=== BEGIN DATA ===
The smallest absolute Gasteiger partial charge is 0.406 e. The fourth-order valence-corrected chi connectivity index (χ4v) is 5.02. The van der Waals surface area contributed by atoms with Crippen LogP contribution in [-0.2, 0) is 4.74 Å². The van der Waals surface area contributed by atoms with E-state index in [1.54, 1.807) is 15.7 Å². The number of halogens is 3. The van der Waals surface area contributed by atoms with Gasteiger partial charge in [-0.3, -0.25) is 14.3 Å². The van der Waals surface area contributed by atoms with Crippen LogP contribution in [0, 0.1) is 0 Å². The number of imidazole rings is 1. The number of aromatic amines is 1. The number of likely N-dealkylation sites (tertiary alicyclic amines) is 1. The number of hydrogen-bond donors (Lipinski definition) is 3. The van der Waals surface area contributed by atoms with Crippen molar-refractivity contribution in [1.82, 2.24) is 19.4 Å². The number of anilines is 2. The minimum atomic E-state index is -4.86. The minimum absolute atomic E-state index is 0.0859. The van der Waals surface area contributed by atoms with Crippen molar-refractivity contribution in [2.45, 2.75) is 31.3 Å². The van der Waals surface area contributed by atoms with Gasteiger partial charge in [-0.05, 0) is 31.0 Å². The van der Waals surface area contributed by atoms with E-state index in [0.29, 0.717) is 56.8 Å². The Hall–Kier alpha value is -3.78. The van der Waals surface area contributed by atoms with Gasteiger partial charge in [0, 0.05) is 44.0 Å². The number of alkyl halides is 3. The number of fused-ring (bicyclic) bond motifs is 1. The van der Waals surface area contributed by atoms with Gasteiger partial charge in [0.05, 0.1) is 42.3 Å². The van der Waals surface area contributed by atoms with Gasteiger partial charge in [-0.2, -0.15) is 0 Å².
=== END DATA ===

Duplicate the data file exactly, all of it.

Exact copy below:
The smallest absolute Gasteiger partial charge is 0.406 e. The fourth-order valence-corrected chi connectivity index (χ4v) is 5.02. The van der Waals surface area contributed by atoms with Crippen LogP contribution in [-0.2, 0) is 4.74 Å². The van der Waals surface area contributed by atoms with E-state index in [1.54, 1.807) is 15.7 Å². The number of halogens is 3. The van der Waals surface area contributed by atoms with Gasteiger partial charge in [-0.3, -0.25) is 14.3 Å². The van der Waals surface area contributed by atoms with Crippen LogP contribution in [0, 0.1) is 0 Å². The number of imidazole rings is 1. The number of aromatic amines is 1. The number of likely N-dealkylation sites (tertiary alicyclic amines) is 1. The number of hydrogen-bond donors (Lipinski definition) is 3. The van der Waals surface area contributed by atoms with Crippen molar-refractivity contribution in [1.82, 2.24) is 19.4 Å². The number of anilines is 2. The minimum atomic E-state index is -4.86. The minimum absolute atomic E-state index is 0.0859. The van der Waals surface area contributed by atoms with Crippen molar-refractivity contribution in [2.45, 2.75) is 31.3 Å². The van der Waals surface area contributed by atoms with Gasteiger partial charge in [-0.05, 0) is 31.0 Å². The van der Waals surface area contributed by atoms with E-state index in [0.29, 0.717) is 56.8 Å². The Hall–Kier alpha value is -3.78. The van der Waals surface area contributed by atoms with Gasteiger partial charge in [0, 0.05) is 44.0 Å². The number of alkyl halides is 3. The number of fused-ring (bicyclic) bond motifs is 1. The van der Waals surface area contributed by atoms with Gasteiger partial charge in [0.05, 0.1) is 42.3 Å². The van der Waals surface area contributed by atoms with Gasteiger partial charge in [-0.2, -0.15) is 0 Å².